Another video has surfaced within the past few days of VRClay, sparking more curiosity around the only 3D modeling software currently designed to be used in virtual reality. We reached out to the team behind the software and were granted an exclusive hands-on with closed beta before it heads out to the general public.

See Also: News Bits: ‘VRClay’ Allows Quick and Easy Creation of Digital Sculptures Using Razer Hydra

So far the Czech Republic based duo, Ondrej Jamriska and Vojta Krs, have remained pretty tight-lipped about VRClay, a new software that supports the Oculus Rift (DK1/DK2) and Razer Hydra to allow for fast and intuitive object modeling. Just a few days ago a video surfaced of the closed beta, taken by Product Designer Isaiah Coberly, showing the program’s basic functionality and range of tools. Of course that’s when curiosity got the better of us.

Upon seeing the video we decided to reach out to the so far discreet developers who kindly granted us exclusive beta access to the digital sculpting tool that looks to challenge the current paradigm of mouse-only input used by industry standard software like Autodesk Mudbox and ZBrush.

Our prodigious executive editor and owner of all things VR, Ben Lang, takes a closer look at the closed beta:

VRClay is a joy to use. As someone who has always been fascinated with CAD, but has zero experience, jumping in and being able to create free-form digital sculptures was a blast. The Razer Hydra motion input controller was instantly recognized by the game and needed no setup, save for a brief calibration sequence at the beginning.

Thanks to the Hydra’s 6DOF tracking, control in VRClay is incredibly intuitive. The left hand trigger is used to ‘grab’ the virtual model, allowing you to reposition in effortlessly at any point. The left bumper allows you to spin the model on its axis, letting you quickly see any side without having to twist it all the way around using the trigger grab.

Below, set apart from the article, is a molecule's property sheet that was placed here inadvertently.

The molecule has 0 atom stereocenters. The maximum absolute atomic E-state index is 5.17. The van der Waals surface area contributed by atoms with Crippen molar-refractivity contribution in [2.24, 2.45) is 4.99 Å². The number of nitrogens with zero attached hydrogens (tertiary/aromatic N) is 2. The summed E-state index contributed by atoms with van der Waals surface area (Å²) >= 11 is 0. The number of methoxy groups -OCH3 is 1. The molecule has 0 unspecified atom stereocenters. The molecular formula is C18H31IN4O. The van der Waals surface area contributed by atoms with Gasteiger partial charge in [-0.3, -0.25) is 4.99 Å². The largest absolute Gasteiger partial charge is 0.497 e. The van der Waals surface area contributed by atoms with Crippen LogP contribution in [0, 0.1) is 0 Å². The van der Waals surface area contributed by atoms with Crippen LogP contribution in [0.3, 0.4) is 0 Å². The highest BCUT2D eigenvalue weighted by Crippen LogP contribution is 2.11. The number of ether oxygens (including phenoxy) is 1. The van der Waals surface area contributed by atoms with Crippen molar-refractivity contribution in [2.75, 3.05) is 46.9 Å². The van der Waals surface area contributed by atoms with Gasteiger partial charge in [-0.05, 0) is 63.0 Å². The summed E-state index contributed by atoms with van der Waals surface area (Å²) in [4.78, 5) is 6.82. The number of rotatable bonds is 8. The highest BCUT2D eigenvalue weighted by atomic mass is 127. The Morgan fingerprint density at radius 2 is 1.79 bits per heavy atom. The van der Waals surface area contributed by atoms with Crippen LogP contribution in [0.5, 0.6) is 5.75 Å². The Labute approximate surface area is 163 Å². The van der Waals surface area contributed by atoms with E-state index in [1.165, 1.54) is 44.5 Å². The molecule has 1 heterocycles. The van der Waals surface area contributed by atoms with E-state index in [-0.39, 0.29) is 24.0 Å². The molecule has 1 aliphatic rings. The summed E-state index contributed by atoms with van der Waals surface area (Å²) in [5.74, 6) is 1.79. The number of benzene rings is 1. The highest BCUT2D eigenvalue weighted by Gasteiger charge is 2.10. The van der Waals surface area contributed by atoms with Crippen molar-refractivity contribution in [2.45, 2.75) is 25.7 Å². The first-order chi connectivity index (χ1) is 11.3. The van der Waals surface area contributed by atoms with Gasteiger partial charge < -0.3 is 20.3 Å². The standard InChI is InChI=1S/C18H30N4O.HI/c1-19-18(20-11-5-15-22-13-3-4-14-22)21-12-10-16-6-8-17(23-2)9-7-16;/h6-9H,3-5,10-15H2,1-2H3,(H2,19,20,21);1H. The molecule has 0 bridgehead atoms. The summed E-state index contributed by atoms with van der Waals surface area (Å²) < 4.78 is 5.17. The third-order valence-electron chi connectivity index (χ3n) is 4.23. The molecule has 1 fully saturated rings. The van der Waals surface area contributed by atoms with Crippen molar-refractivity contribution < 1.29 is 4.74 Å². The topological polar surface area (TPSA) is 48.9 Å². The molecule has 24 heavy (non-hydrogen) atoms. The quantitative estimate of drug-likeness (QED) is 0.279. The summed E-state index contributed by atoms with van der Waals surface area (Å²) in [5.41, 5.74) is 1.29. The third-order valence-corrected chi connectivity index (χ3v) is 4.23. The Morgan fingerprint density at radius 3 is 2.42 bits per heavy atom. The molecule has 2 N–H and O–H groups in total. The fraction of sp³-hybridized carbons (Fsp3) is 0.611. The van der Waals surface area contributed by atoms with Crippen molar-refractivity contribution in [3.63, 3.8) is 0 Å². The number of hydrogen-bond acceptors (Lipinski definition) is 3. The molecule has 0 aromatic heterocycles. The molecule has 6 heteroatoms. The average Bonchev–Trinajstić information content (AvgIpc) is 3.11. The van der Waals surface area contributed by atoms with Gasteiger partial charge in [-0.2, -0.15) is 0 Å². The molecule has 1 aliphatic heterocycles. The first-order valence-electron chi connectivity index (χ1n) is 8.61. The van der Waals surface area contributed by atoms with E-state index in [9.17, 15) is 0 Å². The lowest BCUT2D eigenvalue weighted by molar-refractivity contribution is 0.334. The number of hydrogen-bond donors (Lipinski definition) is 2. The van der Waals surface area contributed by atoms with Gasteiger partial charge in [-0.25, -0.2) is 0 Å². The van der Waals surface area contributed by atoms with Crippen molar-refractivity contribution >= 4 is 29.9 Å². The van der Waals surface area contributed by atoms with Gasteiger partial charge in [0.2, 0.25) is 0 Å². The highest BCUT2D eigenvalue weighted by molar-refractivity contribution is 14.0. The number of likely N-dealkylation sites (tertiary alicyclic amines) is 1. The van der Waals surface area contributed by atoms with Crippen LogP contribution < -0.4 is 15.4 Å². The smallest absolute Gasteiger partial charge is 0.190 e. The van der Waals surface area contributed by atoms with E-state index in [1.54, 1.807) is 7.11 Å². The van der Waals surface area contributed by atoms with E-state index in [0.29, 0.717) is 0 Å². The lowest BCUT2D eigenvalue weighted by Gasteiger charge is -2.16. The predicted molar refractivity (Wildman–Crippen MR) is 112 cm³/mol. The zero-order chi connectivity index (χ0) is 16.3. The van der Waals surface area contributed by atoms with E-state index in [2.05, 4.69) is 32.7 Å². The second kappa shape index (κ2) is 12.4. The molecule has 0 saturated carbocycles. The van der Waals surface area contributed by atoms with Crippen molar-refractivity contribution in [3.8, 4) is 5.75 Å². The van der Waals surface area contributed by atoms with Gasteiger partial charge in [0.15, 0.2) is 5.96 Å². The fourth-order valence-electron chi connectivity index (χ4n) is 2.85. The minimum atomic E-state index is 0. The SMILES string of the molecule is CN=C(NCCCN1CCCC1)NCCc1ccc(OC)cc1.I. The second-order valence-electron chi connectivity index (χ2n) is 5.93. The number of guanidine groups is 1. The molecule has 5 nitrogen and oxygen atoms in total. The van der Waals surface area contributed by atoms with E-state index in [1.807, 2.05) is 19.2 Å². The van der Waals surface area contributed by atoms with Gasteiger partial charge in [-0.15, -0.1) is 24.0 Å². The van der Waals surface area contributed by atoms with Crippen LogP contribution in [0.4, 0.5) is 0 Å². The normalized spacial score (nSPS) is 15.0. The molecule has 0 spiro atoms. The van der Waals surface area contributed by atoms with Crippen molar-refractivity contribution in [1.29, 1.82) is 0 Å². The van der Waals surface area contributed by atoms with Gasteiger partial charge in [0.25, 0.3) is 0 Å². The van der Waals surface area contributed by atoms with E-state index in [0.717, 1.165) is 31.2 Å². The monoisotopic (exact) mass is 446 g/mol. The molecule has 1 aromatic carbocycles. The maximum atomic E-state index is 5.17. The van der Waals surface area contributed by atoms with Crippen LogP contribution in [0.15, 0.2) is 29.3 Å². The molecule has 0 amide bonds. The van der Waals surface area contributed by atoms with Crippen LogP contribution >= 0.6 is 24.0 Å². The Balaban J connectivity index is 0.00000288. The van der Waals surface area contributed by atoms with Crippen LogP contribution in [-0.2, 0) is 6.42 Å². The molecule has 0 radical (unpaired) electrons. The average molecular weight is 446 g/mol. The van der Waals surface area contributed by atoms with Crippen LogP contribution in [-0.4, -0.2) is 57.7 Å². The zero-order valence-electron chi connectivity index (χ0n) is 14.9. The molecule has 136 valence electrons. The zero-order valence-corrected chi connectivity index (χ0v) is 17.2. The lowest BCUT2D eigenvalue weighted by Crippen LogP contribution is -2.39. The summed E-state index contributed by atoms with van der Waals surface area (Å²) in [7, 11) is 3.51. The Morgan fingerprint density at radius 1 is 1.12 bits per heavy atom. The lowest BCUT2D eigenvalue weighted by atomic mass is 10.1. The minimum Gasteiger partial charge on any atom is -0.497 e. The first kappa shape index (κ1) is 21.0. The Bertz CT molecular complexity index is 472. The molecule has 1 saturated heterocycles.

The right hand handles most of the sculpting, allowing you to choose between several tools by pressing the Hydra’s face buttons. The joystick changes the size and strength of the equipped tool. My favorite tool is Drag, which allows you to grab any part of the model and pull your hand through the air to effortlessly guide new model material through space. This allows the creation of proto appendages which you can continue to refine and sculpt.  Pinch-zoom is handy for adding details; by holding both Hydra bumpers and then spreading your hands apart and together you can zoom in and out of your creation.

With no prior practice (or art skills), I felt comfortable creating and manipulating objects in VRClay in no more than 10 minutes. To play with the Drag tool, I set about creating an octopus-like creature, and was fairly happy with what I came up with in another 15 minutes.

The Oculus Rift DK2’s positional tracking only compliments the incredibly easy manipulation of models within VRClay. You can lean into and under the object, getting the angle you need without needing to make adjustments to its position constantly.